Colonial Foreclosure Library Renovation

Join us for the Colonial foreclosure library renovation with custom made bookshelves, tips for old popcorn ceilings, and how adding walls can improve a room. 

Welcome to the Colonial foreclosure library renovation!  If you recall from the Colonial Foreclosure Before Tour Part 1 this was the view of the library from the dining room.

colonial foreclosure library renovation

The only thing nice about this room was the carpet.  It was actually in decent shape.  Zach and I cut it out and installed it in Caleb’s bedroom (the one with the Eagles’ green carpet) until we were ready to redo all the upstairs floors.

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Ugh, those walls and that thick popcorn ceiling.

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colonial foreclosure library renovation

One of the first things we did was to figure out what we wanted to do with the popcorn ceiling.  I got up on a ladder to experiment and decided the easiest/cost efficient way to address it was to use a wide hand scraper to remove that thick popcorn layer – which is ultimately plaster.  Click here for a scraper specifically for removing popcorn ceilings.   That made a big difference alone, but then my father-in-law, who we were paying to do our painting, also sanded it down with a pole sander to smooth it out even more.  We finished it off with a new coat of ceiling paint.  As a side note on both flips so far I have used Benjamin Moore’s Simply White for all of our trim and ceilings.   I highly recommend it for a softer, warmer white look.  When it was all said and done, it  actually created a nice textured but smooth appearance to the ceilings that I could almost recommend as visually appealing (almost).  

I planned on wall paper for the library to accent what I was going to do in the dining room.  I love the old world charm that the right wall paper can add to a space.

colonial foreclosure library renovation

That being said, because we weren’t painting we tackled the floor next.  I went with a click and lock laminate and tried my  hand at installing a floor for the first time.  I was glad to only be 5’3″ while spending so much time hunched over.  I have a new found respect for flooring guys.  This is tiring work!  I did the dining room into the living room and then carried this same flooring into the hall and half bath.

colonial foreclosure library renovation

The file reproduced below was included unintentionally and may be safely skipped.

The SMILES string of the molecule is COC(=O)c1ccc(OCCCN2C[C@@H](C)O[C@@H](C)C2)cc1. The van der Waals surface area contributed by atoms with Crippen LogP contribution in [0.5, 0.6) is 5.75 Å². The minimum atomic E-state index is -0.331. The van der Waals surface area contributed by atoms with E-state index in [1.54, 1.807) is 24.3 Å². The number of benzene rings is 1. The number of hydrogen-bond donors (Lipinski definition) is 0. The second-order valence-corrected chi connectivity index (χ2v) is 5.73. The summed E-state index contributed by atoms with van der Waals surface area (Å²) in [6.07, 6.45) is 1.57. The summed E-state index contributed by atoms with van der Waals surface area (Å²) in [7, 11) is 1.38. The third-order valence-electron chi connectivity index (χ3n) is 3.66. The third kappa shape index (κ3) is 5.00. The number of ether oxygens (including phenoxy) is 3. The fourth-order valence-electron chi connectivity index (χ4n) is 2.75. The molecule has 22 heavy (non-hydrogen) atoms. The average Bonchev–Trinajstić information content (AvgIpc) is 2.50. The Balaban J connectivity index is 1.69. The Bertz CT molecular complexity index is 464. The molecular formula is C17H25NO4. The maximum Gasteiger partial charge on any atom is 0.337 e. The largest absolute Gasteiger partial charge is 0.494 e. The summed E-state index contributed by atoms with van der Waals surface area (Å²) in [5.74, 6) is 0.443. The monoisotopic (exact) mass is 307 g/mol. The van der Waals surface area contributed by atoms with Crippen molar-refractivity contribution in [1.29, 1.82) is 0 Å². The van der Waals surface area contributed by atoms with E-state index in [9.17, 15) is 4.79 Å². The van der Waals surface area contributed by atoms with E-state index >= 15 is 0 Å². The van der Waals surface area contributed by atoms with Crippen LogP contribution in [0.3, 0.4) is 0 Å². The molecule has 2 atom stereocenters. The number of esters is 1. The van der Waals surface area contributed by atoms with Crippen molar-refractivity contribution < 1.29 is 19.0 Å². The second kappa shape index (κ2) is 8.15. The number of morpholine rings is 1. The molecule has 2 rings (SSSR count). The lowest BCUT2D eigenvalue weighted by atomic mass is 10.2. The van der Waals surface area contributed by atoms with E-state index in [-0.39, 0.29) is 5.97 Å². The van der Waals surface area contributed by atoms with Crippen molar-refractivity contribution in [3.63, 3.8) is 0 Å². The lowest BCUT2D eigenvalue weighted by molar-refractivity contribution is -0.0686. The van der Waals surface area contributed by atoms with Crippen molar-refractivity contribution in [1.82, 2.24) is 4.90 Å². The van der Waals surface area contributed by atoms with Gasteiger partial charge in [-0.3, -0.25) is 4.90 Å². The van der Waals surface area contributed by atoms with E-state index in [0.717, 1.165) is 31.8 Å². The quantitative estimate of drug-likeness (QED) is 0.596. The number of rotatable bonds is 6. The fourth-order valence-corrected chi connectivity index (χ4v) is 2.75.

You can see several boxes open in the picture above.  In order to keep your pattern as natural as possible it is recommended to pick each plank from a different carton.  Also I highly recommend buying a flooring installation kit to keep in your toolbox for future use.  It will include spacers, a tapping block, and a pull bar to keep your planks tight.

colonial foreclosure library renovation

colonial foreclosure library renovation

Once the flooring was installed the next step was to find French doors to close off this wing of the house.  I do a lot of hosting, and with young kids, I like having a section of the house that can be “dressed up” without fear of little hands.  French doors are the perfect way to keep a space feeling “open” while still keeping it closed.

colonial foreclosure library renovation

We put double doors at the entrance to the library when you first walked in and then a single door in the kitchen to walk in to the dining room.

colonial foreclosure library renovation

Remember the comment about adding walls?  I love an open concept layout, but I also like to create intentional spaces.  I felt that the dining room and library needed to have some visual separation, and I didn’t want that to be a line down the wall where the decorative paint from the dining room ended and the wall paper from the library started.  I decided to add two half walls with columns to help separate the rooms and add  dimension to the space.

colonial foreclosure library renovation

When you go back for a second Masters, coach football, work outside of the house, and have two kids – house renovation projects happen whenever there is a good time which in this case apparently meant in my slippers!  Ha.